Wednesday, September 27, 2006

Questions for the Marriott Hotels and Resorts

Why, in the name of all that is good and holy, would you put a 5,000 watt bulb into a bedside lamp? Are you hoping the the glare will blind me, preventing me from noticing the worn and slightly dingy upholstery on the sofa that is a scant two feet from my face? Because it didn't work.

Tuesday, September 26, 2006

And Now The Big Test

We're leaving for Michigan in the morning, where I will be meeting Ash's family. Lots of Ash's family. It seems like every time I turn around, Ash is on the phone with someone new, making plans to meet for lunch/dinner/beers and insisting "I really want you to meet Katze". It's entirely possible that I am going to meet the entire population of the lower peninsula.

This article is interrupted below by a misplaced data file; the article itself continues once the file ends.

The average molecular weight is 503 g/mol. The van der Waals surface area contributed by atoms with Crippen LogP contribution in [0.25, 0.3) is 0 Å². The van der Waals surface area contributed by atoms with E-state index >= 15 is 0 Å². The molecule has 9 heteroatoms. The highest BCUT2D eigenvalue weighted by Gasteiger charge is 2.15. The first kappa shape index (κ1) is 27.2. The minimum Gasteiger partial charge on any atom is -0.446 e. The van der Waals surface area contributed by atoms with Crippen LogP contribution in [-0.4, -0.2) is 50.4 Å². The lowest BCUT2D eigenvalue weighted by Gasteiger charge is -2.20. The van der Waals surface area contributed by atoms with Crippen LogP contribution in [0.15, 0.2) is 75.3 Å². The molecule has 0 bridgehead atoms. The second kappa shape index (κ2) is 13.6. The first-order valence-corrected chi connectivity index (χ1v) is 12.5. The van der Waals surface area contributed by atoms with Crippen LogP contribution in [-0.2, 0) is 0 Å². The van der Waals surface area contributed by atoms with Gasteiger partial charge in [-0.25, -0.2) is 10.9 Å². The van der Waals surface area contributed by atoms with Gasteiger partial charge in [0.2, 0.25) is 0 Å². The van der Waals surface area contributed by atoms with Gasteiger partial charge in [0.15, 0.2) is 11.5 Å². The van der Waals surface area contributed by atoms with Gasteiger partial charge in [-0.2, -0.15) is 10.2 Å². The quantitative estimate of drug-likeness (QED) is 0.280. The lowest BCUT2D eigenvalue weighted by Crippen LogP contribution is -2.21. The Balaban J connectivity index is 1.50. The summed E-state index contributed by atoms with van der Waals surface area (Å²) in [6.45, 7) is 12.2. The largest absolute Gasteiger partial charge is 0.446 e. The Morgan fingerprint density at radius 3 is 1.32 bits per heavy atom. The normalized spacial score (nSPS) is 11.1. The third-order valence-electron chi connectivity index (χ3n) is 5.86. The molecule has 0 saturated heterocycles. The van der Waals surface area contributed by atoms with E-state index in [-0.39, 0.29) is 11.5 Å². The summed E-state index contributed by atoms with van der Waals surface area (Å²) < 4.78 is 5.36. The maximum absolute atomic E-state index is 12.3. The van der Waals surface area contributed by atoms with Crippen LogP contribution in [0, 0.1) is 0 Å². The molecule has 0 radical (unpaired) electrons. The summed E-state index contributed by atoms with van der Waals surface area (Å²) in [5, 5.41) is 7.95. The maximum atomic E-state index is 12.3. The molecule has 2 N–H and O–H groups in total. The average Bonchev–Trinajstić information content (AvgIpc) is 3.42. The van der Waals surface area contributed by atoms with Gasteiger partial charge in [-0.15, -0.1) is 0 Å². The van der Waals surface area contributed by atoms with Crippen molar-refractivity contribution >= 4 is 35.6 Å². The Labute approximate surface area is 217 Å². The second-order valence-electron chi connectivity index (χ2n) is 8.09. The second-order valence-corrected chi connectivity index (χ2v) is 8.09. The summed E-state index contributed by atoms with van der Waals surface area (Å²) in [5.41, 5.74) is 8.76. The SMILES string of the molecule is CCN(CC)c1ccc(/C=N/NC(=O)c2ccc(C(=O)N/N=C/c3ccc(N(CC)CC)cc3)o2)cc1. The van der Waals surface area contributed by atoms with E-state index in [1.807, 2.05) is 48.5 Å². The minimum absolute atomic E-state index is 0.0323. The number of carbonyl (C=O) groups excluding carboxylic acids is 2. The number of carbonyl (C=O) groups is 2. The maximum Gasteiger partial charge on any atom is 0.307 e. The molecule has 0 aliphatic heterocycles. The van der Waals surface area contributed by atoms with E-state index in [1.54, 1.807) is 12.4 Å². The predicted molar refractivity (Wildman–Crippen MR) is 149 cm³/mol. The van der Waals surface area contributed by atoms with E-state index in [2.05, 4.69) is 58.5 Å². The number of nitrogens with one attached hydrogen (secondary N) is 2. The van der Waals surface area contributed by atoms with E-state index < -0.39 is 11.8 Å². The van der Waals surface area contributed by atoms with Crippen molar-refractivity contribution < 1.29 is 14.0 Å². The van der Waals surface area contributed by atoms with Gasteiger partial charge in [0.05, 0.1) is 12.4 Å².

I am really quite freaked out. Meeting new people makes me anxious to begin with, and the stakes for this meeting seem... a little bit higher than the average first encounter. What if they don't like me? What if they really don't like me? But I'm also really excited. I can't wait to see where Ash grew up and make some mental pictures to go along with the stories that Ash tells me. I'm looking forward to meeting so many of the people that are important to him.